Ju Chen Laboratory In the Department of Medicine

Molecular Basis of Cardiac and Skeletal Myopathy and Cardiac Hypertrophy and Heart Failure

Mutations in cytoskeletal proteins have been shown to play a critical role in the pathogenesis of human cardiac and skeletal myopathies. A major focus of the Chen lab is to understand mechanisms by which mutations in cytoskeletal proteins cause myopathy by utilizing genetically engineered mouse models, human induced pluripotent stem cells (iPSCs) from human patients, physiological measurements, and a range of molecular and cell biological techniques. Another major focus of the lab is the study of signaling pathways underlying cardiac hypertrophy and heart failure. Learn more about cardiomyopathies.

To perform force-generating contraction, and to accommodate repetitive changes in cell geometry that occur during each contraction, cardiac and skeletal myocytes have evolved an abundant and highly specialized cytoskeleton. Cytoskeletal components are classified as sarcomeric or extrasarcomeric. The extrasarcomeric network provides a link between adjacent myofibrils to the nuclear envelope and between myofibrils to the sarcolemma/t-tubule and to the extracellular matrix. The Chen lab studies a number of sarcomeric and extrasarcomeric proteins, including Z-disc proteins, intermediate filament proteins, nuclear envelope proteins, and proteins which link the sarcomere to the extracellular matrix. In this manner, the Chen lab is developing a comprehensive understanding of the complex cytoskeletal network required for optimal striated muscle function. Additionally, the role of several protein kinases and receptors in cardiac hypertrophy and heart failure is also being investigated. Learn more about our research focus.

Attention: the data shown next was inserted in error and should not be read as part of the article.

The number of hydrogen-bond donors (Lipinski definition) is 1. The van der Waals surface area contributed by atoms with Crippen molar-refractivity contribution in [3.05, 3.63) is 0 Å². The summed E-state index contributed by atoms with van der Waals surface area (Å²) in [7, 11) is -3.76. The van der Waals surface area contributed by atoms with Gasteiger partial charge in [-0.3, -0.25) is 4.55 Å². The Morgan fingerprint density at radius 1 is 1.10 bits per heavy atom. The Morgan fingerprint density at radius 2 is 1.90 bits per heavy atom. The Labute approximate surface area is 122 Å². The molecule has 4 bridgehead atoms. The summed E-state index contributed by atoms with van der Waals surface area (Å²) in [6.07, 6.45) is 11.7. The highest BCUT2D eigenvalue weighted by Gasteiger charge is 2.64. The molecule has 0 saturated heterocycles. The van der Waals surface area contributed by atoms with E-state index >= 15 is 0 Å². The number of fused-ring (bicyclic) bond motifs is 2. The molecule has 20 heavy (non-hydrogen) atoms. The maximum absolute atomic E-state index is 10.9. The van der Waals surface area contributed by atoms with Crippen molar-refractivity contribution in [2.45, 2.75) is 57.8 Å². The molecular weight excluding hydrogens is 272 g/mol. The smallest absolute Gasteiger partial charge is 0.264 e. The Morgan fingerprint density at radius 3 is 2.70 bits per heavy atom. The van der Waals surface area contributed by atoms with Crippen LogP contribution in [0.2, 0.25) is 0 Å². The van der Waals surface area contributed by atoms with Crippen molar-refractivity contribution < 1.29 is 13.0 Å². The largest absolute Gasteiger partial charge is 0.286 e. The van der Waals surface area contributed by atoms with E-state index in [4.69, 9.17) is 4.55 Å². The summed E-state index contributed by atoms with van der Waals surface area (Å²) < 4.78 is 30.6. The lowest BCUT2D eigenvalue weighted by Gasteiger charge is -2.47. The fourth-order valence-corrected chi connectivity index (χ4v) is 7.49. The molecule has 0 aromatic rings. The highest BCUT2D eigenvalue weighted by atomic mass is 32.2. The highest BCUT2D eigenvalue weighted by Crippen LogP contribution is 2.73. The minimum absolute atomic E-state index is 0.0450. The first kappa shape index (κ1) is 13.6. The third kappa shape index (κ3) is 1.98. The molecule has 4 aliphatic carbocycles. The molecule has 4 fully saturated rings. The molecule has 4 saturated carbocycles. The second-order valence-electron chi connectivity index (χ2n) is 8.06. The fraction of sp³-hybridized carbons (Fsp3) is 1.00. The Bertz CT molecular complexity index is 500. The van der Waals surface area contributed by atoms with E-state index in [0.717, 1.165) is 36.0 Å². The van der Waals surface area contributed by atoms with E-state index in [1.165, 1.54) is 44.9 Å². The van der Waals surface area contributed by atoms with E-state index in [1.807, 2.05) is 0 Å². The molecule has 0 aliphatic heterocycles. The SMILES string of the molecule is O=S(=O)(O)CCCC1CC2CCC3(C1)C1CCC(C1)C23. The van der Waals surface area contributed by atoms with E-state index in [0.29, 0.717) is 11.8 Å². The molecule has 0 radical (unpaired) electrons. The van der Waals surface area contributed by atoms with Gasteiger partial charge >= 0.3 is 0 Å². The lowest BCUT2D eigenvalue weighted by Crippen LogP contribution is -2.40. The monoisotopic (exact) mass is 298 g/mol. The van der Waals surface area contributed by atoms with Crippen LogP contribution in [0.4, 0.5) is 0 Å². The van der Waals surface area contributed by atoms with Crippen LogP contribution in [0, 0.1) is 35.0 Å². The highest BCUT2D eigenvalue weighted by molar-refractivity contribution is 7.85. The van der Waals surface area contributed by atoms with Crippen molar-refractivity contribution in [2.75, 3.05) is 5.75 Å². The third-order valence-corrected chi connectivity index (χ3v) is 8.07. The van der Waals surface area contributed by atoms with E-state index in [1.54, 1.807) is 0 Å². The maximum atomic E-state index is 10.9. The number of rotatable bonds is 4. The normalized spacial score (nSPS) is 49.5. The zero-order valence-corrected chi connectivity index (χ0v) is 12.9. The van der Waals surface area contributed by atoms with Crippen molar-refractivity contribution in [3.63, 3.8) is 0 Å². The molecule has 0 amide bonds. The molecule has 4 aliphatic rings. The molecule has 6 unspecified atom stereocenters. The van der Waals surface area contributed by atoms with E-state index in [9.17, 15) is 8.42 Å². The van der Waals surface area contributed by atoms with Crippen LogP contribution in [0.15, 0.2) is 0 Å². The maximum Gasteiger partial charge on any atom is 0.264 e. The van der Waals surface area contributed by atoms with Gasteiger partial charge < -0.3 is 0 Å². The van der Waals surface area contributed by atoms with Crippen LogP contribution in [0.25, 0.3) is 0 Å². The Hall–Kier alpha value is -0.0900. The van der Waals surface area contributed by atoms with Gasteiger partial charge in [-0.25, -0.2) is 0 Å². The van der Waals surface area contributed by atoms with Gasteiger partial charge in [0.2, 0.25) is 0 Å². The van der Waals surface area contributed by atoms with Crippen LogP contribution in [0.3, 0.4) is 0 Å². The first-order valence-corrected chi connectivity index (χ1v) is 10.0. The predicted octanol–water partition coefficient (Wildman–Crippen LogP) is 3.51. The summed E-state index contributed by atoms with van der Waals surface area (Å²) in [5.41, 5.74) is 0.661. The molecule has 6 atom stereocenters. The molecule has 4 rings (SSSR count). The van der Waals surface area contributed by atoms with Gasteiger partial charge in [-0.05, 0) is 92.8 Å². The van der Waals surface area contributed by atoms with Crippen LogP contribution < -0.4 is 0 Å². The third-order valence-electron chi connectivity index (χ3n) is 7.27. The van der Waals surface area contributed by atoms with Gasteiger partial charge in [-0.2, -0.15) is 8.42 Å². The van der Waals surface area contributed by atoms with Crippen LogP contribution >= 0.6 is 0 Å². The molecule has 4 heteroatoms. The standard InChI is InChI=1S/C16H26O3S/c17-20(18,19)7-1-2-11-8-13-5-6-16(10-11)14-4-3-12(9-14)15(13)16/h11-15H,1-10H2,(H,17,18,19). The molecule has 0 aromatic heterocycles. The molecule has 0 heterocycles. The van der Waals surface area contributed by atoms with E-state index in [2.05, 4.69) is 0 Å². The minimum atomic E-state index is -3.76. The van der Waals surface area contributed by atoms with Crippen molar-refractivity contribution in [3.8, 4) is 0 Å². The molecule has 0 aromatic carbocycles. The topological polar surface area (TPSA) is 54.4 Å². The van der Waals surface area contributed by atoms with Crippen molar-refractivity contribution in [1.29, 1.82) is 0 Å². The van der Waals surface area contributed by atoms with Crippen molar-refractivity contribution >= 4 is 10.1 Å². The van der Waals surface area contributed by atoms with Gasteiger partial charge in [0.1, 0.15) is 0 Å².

Learn more about our research focus

We are interested in elucidating molecular mechanisms behind human muscle diseases using genetically engineered mouse models.

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